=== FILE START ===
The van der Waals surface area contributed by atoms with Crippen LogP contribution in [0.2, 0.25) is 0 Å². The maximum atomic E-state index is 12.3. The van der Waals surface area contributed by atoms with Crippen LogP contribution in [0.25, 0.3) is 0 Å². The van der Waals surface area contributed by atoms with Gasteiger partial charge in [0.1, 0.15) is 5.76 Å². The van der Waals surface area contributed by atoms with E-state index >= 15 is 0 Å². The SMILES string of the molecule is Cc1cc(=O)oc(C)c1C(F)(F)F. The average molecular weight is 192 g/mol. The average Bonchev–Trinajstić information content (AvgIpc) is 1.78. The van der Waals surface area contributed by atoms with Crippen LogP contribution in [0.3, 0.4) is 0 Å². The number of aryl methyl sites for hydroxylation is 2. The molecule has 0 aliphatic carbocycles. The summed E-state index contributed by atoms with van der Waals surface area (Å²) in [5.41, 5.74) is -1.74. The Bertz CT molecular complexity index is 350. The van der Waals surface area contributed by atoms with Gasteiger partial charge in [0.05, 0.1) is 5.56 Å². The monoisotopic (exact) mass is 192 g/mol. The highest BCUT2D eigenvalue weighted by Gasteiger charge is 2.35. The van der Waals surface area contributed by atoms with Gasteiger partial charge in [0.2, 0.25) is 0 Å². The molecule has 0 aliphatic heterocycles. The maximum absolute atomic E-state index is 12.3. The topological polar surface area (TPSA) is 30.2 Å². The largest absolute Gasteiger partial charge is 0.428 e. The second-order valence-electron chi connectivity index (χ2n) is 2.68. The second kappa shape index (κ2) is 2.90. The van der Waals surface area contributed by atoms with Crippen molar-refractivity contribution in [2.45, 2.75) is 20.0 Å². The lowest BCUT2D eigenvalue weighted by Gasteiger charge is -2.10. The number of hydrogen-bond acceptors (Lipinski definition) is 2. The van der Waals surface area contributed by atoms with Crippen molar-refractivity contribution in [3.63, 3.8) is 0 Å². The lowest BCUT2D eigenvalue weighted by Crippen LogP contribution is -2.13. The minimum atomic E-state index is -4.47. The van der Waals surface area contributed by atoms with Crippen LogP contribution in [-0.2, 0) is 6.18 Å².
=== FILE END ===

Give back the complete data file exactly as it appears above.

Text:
The van der Waals surface area contributed by atoms with Crippen LogP contribution in [0.2, 0.25) is 0 Å². The maximum atomic E-state index is 12.3. The van der Waals surface area contributed by atoms with Crippen LogP contribution in [0.25, 0.3) is 0 Å². The van der Waals surface area contributed by atoms with Gasteiger partial charge in [0.1, 0.15) is 5.76 Å². The van der Waals surface area contributed by atoms with E-state index >= 15 is 0 Å². The SMILES string of the molecule is Cc1cc(=O)oc(C)c1C(F)(F)F. The average molecular weight is 192 g/mol. The average Bonchev–Trinajstić information content (AvgIpc) is 1.78. The van der Waals surface area contributed by atoms with Crippen LogP contribution in [0.3, 0.4) is 0 Å². The number of aryl methyl sites for hydroxylation is 2. The molecule has 0 aliphatic carbocycles. The summed E-state index contributed by atoms with van der Waals surface area (Å²) in [5.41, 5.74) is -1.74. The Bertz CT molecular complexity index is 350. The van der Waals surface area contributed by atoms with Gasteiger partial charge in [0.05, 0.1) is 5.56 Å². The monoisotopic (exact) mass is 192 g/mol. The highest BCUT2D eigenvalue weighted by Gasteiger charge is 2.35. The van der Waals surface area contributed by atoms with Gasteiger partial charge in [0.2, 0.25) is 0 Å². The molecule has 0 aliphatic heterocycles. The maximum absolute atomic E-state index is 12.3. The topological polar surface area (TPSA) is 30.2 Å². The largest absolute Gasteiger partial charge is 0.428 e. The second-order valence-electron chi connectivity index (χ2n) is 2.68. The second kappa shape index (κ2) is 2.90. The van der Waals surface area contributed by atoms with Crippen molar-refractivity contribution in [2.45, 2.75) is 20.0 Å². The lowest BCUT2D eigenvalue weighted by Gasteiger charge is -2.10. The number of hydrogen-bond acceptors (Lipinski definition) is 2. The van der Waals surface area contributed by atoms with Crippen molar-refractivity contribution in [3.63, 3.8) is 0 Å². The lowest BCUT2D eigenvalue weighted by Crippen LogP contribution is -2.13. The minimum atomic E-state index is -4.47. The van der Waals surface area contributed by atoms with Crippen LogP contribution in [-0.2, 0) is 6.18 Å².